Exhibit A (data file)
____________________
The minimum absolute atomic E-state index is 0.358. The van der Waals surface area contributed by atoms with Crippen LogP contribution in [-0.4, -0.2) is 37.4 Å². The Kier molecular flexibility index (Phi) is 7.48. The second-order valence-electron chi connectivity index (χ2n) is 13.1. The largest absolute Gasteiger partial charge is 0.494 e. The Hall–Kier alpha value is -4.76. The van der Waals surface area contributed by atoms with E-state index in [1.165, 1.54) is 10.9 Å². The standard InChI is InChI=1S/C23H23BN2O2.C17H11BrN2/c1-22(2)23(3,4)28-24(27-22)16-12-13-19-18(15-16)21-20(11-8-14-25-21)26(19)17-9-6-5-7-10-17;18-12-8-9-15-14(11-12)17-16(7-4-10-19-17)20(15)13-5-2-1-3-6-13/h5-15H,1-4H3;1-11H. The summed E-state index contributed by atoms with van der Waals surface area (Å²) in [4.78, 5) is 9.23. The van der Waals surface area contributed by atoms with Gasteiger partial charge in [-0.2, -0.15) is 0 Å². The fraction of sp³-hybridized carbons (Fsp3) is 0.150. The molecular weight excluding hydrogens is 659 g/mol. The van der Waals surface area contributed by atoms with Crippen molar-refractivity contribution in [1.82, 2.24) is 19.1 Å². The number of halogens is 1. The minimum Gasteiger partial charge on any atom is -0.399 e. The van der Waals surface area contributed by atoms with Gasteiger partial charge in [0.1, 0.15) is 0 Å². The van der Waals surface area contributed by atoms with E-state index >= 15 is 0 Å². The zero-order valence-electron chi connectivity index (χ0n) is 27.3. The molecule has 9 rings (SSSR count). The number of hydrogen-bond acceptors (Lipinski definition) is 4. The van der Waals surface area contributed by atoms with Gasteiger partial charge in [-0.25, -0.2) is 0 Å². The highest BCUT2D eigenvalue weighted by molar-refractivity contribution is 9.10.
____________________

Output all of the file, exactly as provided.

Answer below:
The minimum absolute atomic E-state index is 0.358. The van der Waals surface area contributed by atoms with Crippen LogP contribution in [-0.4, -0.2) is 37.4 Å². The Kier molecular flexibility index (Phi) is 7.48. The second-order valence-electron chi connectivity index (χ2n) is 13.1. The largest absolute Gasteiger partial charge is 0.494 e. The Hall–Kier alpha value is -4.76. The van der Waals surface area contributed by atoms with E-state index in [1.165, 1.54) is 10.9 Å². The standard InChI is InChI=1S/C23H23BN2O2.C17H11BrN2/c1-22(2)23(3,4)28-24(27-22)16-12-13-19-18(15-16)21-20(11-8-14-25-21)26(19)17-9-6-5-7-10-17;18-12-8-9-15-14(11-12)17-16(7-4-10-19-17)20(15)13-5-2-1-3-6-13/h5-15H,1-4H3;1-11H. The summed E-state index contributed by atoms with van der Waals surface area (Å²) in [4.78, 5) is 9.23. The van der Waals surface area contributed by atoms with Gasteiger partial charge in [-0.2, -0.15) is 0 Å². The fraction of sp³-hybridized carbons (Fsp3) is 0.150. The molecular weight excluding hydrogens is 659 g/mol. The van der Waals surface area contributed by atoms with Crippen molar-refractivity contribution in [1.82, 2.24) is 19.1 Å². The number of halogens is 1. The minimum Gasteiger partial charge on any atom is -0.399 e. The van der Waals surface area contributed by atoms with Gasteiger partial charge in [0.1, 0.15) is 0 Å². The van der Waals surface area contributed by atoms with E-state index >= 15 is 0 Å². The zero-order valence-electron chi connectivity index (χ0n) is 27.3. The molecule has 9 rings (SSSR count). The number of hydrogen-bond acceptors (Lipinski definition) is 4. The van der Waals surface area contributed by atoms with Gasteiger partial charge in [-0.25, -0.2) is 0 Å². The highest BCUT2D eigenvalue weighted by molar-refractivity contribution is 9.10.